How many times have you said to yourself that during a workout, you’re actually getting nowhere? Nothing evaporates motivation faster than feeling like you’re not making any noticeable improvement.
The problem is that when it comes to working out, you become notorious for seeking a comfort zone. And then once you master a new skill, you stick to it because you know you can do it. But it also impedes progress and breeds boredom big time. The less interesting something is, the less motivated you are.
People simply have this basic need to feel engaged. Take away the novelty, and the motivation vanishes. It’s much like Groundhog Day where the monotony eventually stops your muscles from responding and you really hit the wall this time.
The best cure for this would be to mix things up and push yourself further. Changing the intensity and types of exercise trains the muscles differently, and you’ll start to see the improvements more quickly. Do this weekly and drop back down to where you started to let your body rest.
Next, write your exercise routine down. A workout log functions not only as an exercise checklist but as a concrete record of how far you’ve come. This is a way to motivate yourself when you become frustrated.
This is a way of establishing competence and it’s the core in fueling the drive that lasts. To make it work, keep the focus on what you can do rather than on what you can’t. And more importantly, don’t compare yourself to anyone else.
Once you start focusing on you, your confidence will grow and ignite a cycle of positive reinforcement that will keep you hooked and craving for more.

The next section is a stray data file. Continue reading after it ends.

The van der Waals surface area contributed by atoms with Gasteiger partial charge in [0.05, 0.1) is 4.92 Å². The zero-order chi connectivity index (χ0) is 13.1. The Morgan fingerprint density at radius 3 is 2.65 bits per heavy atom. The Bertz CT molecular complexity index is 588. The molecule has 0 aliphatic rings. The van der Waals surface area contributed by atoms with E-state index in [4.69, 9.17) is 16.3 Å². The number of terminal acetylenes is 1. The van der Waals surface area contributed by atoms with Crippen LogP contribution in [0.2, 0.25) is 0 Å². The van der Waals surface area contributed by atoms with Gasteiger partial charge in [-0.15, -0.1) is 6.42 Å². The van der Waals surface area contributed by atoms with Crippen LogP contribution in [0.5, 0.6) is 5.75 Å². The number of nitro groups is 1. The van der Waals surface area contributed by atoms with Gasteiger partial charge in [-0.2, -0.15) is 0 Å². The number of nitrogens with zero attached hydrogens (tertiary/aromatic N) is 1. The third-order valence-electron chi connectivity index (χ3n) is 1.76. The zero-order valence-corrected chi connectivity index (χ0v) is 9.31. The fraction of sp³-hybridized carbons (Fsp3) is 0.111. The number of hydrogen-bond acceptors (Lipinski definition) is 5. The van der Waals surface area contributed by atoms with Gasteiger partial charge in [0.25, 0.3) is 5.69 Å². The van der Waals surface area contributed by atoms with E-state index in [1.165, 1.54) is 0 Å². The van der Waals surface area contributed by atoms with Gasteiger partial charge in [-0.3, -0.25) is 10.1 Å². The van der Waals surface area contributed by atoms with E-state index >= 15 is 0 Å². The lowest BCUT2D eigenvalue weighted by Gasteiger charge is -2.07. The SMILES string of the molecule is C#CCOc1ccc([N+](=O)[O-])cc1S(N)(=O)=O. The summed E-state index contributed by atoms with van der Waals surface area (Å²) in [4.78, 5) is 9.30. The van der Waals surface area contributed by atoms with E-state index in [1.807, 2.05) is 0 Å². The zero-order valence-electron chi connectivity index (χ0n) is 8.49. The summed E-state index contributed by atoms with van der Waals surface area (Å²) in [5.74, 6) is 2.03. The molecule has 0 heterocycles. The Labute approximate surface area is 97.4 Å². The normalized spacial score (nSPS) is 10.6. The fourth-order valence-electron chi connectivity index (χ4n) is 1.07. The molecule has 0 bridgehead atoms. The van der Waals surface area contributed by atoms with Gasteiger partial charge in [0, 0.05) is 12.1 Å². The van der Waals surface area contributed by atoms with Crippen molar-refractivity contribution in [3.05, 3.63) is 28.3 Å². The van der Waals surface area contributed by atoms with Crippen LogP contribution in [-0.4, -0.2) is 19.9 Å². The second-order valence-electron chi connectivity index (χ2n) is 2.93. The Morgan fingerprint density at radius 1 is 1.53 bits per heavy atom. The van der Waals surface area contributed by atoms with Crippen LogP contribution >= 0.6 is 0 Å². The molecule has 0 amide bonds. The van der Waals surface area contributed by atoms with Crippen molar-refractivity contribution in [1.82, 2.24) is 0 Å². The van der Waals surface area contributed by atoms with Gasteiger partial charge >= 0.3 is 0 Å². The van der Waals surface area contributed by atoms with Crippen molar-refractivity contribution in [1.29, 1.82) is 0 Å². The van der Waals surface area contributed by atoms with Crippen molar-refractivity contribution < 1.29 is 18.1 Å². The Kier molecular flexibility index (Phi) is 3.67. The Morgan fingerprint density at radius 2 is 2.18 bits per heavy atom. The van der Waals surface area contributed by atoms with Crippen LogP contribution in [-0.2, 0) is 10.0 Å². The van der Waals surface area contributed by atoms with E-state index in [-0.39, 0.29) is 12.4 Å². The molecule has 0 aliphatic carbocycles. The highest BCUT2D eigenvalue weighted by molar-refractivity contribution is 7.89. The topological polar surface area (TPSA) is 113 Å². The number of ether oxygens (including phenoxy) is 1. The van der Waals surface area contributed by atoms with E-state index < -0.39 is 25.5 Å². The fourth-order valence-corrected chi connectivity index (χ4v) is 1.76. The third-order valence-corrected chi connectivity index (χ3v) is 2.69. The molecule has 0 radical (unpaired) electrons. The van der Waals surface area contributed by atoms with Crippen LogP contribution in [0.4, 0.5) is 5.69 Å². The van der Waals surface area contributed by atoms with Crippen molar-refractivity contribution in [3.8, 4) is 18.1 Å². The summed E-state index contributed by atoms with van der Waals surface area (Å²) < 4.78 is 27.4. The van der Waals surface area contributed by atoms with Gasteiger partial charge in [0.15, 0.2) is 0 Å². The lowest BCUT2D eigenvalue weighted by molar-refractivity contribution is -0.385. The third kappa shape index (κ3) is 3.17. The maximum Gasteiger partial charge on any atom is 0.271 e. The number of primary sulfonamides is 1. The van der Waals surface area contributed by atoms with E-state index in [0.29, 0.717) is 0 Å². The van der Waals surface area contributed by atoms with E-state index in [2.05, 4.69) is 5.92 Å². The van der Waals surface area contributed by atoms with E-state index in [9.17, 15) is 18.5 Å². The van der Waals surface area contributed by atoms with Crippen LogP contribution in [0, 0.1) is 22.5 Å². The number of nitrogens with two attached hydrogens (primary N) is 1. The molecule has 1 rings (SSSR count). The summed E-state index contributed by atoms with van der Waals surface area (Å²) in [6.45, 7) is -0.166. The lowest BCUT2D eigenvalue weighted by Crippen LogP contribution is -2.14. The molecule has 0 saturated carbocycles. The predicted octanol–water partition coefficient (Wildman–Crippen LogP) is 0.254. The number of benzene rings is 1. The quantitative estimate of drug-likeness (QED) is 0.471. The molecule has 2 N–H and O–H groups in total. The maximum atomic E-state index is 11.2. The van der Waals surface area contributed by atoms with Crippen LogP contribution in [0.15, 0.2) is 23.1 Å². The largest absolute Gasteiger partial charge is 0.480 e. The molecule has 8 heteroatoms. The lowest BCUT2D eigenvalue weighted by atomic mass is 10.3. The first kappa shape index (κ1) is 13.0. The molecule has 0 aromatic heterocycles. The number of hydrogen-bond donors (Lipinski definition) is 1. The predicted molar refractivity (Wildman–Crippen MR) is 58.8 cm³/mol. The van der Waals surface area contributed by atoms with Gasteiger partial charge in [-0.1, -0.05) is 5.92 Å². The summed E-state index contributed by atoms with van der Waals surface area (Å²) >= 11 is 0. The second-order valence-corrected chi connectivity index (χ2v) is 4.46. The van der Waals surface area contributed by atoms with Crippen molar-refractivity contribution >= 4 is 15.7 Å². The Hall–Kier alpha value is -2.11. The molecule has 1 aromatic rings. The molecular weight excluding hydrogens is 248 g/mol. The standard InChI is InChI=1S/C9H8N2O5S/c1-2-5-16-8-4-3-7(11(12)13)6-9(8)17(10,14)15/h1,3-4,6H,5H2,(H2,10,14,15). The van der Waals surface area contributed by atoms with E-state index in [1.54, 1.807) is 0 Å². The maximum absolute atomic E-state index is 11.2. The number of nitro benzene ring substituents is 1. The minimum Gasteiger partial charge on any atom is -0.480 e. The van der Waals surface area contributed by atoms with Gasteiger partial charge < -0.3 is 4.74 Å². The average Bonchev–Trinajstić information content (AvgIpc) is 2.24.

It also helps to make your workout routine social. Besides dirty martinis, there’s a reason you look forward to happy hour. You get to laugh, socialize, and hang out with friends. It makes you feel connected.
Making your workouts more like these happy hours at your local pub will put you well on your way to stoking your inner motivator. You can start by finding like-minded workout buddies because this congenial atmosphere, as opposed to a competitive one, helps you stay on track because you’re provided with a source of encouragement.
A group provides built-in support, and it’s way more fun than working out alone. You get to push each other to reach goals as you cheer each other on. And when someone has a bad day, the group is there to lift spirits and sympathize.
If you go to the gym, get to know a few trainers. While this relationship is limited to their giving you pointers on form, it still does help a lot. If you don’t like gyms, hook up with a friend with a similar fitness level or search the message boards for local clubs so you can find people who share your definition of fun.
If you’re a lone ranger, don’t sweat it. Just focus on taking charge and feeling good. The ability to stick will make you happy. You already have what you need within you, and it’s a matter of tweaking your perspective so you can tap into what really gets you going.